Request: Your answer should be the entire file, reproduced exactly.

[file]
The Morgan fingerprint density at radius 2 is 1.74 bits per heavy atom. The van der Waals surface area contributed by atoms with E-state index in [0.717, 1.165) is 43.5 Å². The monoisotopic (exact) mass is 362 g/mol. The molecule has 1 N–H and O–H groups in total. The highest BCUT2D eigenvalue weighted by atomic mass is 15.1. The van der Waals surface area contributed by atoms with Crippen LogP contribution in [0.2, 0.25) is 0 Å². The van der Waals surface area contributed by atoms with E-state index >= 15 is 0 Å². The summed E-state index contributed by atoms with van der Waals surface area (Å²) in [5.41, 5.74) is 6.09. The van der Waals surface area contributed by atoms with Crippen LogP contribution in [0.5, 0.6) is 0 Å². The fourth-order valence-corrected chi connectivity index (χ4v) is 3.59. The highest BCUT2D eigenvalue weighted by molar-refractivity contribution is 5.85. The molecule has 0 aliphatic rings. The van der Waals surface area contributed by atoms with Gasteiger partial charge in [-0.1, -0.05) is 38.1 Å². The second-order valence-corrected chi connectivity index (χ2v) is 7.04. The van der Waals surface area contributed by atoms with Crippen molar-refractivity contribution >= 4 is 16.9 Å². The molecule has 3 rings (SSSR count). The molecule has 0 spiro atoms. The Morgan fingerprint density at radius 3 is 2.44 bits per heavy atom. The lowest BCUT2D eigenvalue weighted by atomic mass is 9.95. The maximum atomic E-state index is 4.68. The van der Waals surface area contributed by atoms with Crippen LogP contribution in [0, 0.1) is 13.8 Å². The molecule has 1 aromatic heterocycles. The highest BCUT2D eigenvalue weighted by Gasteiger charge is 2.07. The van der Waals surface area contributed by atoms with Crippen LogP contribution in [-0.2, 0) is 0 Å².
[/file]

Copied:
The Morgan fingerprint density at radius 2 is 1.74 bits per heavy atom. The van der Waals surface area contributed by atoms with E-state index in [0.717, 1.165) is 43.5 Å². The monoisotopic (exact) mass is 362 g/mol. The molecule has 1 N–H and O–H groups in total. The highest BCUT2D eigenvalue weighted by atomic mass is 15.1. The van der Waals surface area contributed by atoms with Crippen LogP contribution in [0.2, 0.25) is 0 Å². The van der Waals surface area contributed by atoms with E-state index >= 15 is 0 Å². The summed E-state index contributed by atoms with van der Waals surface area (Å²) in [5.41, 5.74) is 6.09. The van der Waals surface area contributed by atoms with Crippen LogP contribution in [0.5, 0.6) is 0 Å². The fourth-order valence-corrected chi connectivity index (χ4v) is 3.59. The highest BCUT2D eigenvalue weighted by molar-refractivity contribution is 5.85. The molecule has 0 aliphatic rings. The van der Waals surface area contributed by atoms with Gasteiger partial charge in [-0.1, -0.05) is 38.1 Å². The second-order valence-corrected chi connectivity index (χ2v) is 7.04. The van der Waals surface area contributed by atoms with Crippen molar-refractivity contribution >= 4 is 16.9 Å². The molecule has 3 rings (SSSR count). The molecule has 0 spiro atoms. The Morgan fingerprint density at radius 3 is 2.44 bits per heavy atom. The lowest BCUT2D eigenvalue weighted by atomic mass is 9.95. The maximum atomic E-state index is 4.68. The van der Waals surface area contributed by atoms with Crippen LogP contribution in [0, 0.1) is 13.8 Å². The molecule has 1 aromatic heterocycles. The highest BCUT2D eigenvalue weighted by Gasteiger charge is 2.07. The van der Waals surface area contributed by atoms with Crippen LogP contribution in [-0.2, 0) is 0 Å².